Black Lives Out West: Panel with Suzette Mayr, Joshua Whitehead, and Marlon Simmons
Jun 16, 2020
In light of the recent and ongoing police brutality, anti-Black racism, and anti-Indigenous racism in Canada and the United States, we are pausing our regular podcast release schedule to highlight the Black and Indigenous voices who joined us for the TIA House symposium Black Lives Out West in November 2017.
TIA House stands in solidarity with the movements to end anti-Black racism and find justice for Black and Indigenous lives. As an organization committed to social justice and innovative aesthetics, TIA House will continue to amplify and connect the creative work that educators, writers, and artists are taking on in academia and in the community at large to end racial violence and discrimination.
In this recorded video, Suzette Mayr, Joshua Whitehead, and Marlon Simmons give talks on the topic of “Thinking at the Crossroads”:
About Black Lives Out West:
Recent discussions about the relationship between Black and Indigenous peoples on Turtle Island underline the expropriation of land on the one hand and the making-property of human beings on the other. With this paradigm in mind, Black Lives Out West recognized the Western territories of Turtle Island as a zone of exclusion, a site of social death, and a contact zone. Scholars, critics, and writers deeply considered what relationships can and should be, and how to imagine ethical practice in light of that condition that Lisa Lowe has called “the intimacy of four continents” but with a particular focus of Black and Indigenous concerns and subject positions. Speakers took Kamau Brathwaite’s term “arrivant” recently elaborated by Jodi Byrd in The Transit of Empire to nuance the modes and intentions (or lack of intentions) in movement. From the history of the black Albertan cowboy, John Ware, to that of Hogan’s Alley in Vancouver, to that of the recent asylum seekers crossing the US border at Emerson, Manitoba, this symposium began to re-imagine, re-member, and re-make the contact zone in the hope of better relationships and ethical practices. This symposium was organized by TIA House and Suzette Mayr.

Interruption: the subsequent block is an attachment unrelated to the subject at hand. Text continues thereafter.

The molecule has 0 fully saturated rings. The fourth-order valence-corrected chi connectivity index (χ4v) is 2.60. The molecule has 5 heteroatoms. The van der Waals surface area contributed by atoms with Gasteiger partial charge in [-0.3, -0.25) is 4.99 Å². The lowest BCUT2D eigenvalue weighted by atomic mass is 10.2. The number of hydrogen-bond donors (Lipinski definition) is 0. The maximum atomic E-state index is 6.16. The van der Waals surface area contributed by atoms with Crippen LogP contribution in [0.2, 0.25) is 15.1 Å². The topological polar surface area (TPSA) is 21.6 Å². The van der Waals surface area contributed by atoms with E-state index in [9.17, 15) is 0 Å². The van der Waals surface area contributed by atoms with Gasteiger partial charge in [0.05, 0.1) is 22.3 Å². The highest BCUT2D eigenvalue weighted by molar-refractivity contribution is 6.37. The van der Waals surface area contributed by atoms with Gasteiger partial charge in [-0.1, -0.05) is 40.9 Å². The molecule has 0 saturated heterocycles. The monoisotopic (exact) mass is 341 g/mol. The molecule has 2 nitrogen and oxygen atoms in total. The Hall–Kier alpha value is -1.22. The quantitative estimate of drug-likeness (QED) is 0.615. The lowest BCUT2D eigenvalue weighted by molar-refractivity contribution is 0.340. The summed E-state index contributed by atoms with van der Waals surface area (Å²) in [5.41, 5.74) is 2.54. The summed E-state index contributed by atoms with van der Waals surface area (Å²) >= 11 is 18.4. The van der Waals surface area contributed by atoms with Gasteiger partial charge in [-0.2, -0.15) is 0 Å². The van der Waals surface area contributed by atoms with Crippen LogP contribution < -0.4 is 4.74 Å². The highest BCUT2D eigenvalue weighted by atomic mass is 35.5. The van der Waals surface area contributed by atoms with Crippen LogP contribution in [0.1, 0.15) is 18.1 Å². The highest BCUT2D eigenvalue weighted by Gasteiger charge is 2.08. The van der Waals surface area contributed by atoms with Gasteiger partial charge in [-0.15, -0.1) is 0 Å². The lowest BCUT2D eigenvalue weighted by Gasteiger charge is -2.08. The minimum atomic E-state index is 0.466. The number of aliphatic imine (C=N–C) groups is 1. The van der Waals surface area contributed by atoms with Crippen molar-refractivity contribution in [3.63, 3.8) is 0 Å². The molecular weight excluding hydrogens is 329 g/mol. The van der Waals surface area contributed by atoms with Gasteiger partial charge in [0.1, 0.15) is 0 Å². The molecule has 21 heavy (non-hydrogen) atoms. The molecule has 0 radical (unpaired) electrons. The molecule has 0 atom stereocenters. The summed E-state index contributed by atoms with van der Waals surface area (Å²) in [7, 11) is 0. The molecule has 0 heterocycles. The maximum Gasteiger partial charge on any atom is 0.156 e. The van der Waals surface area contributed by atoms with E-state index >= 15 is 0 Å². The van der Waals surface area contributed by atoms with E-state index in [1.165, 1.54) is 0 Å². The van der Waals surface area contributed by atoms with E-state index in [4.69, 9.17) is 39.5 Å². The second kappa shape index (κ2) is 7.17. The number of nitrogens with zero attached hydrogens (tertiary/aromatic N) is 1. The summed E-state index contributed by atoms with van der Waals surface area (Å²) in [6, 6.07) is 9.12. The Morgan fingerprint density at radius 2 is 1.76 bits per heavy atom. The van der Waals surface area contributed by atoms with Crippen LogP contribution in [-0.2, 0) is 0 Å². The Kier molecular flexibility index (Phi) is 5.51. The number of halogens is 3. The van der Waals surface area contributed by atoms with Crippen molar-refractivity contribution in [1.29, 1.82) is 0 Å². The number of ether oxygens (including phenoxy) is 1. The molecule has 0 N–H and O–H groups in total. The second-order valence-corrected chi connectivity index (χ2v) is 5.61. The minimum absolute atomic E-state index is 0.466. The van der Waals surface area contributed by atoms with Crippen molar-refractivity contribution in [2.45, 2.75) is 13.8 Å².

Suzette Mayr is the author of five novels, including her most recent book Dr. Edith Vane and the Hares of Crawley Hall. Her novel Monoceros won the ReLit and the City of Calgary W. O. Mitchell Awards and was nominated for the 2011 Giller Prize, the Ferro-Grumley Award for LGBT Fiction, and Georges Bugnet Award for Fiction. Her novel The Widows was a finalist for the Commonwealth Prize for Best Book in the Canada-Caribbean region. She is a former president of the Writers’ Guild of Alberta, and she has been teaching creative writing at the University of Calgary since 2003.
Joshua Whitehead is an Oji-Cree/nehiyaw member of Peguis First Nation (Treaty 1) in Manitowapow. He is currently a doctoral student at the University of Calgary where he focuses on Indigenous Literatures and Cultures. Josh is the author of full-metal indigiqueer and Jonny Appleseed.
Marlon Simmons is an Assistant Professor at the Werklund School of Education, University of Calgary. His research interests include Diaspora and culture, governance of the self and communicative network practices of youth.
Special thanks to Ben Groh for editing this video.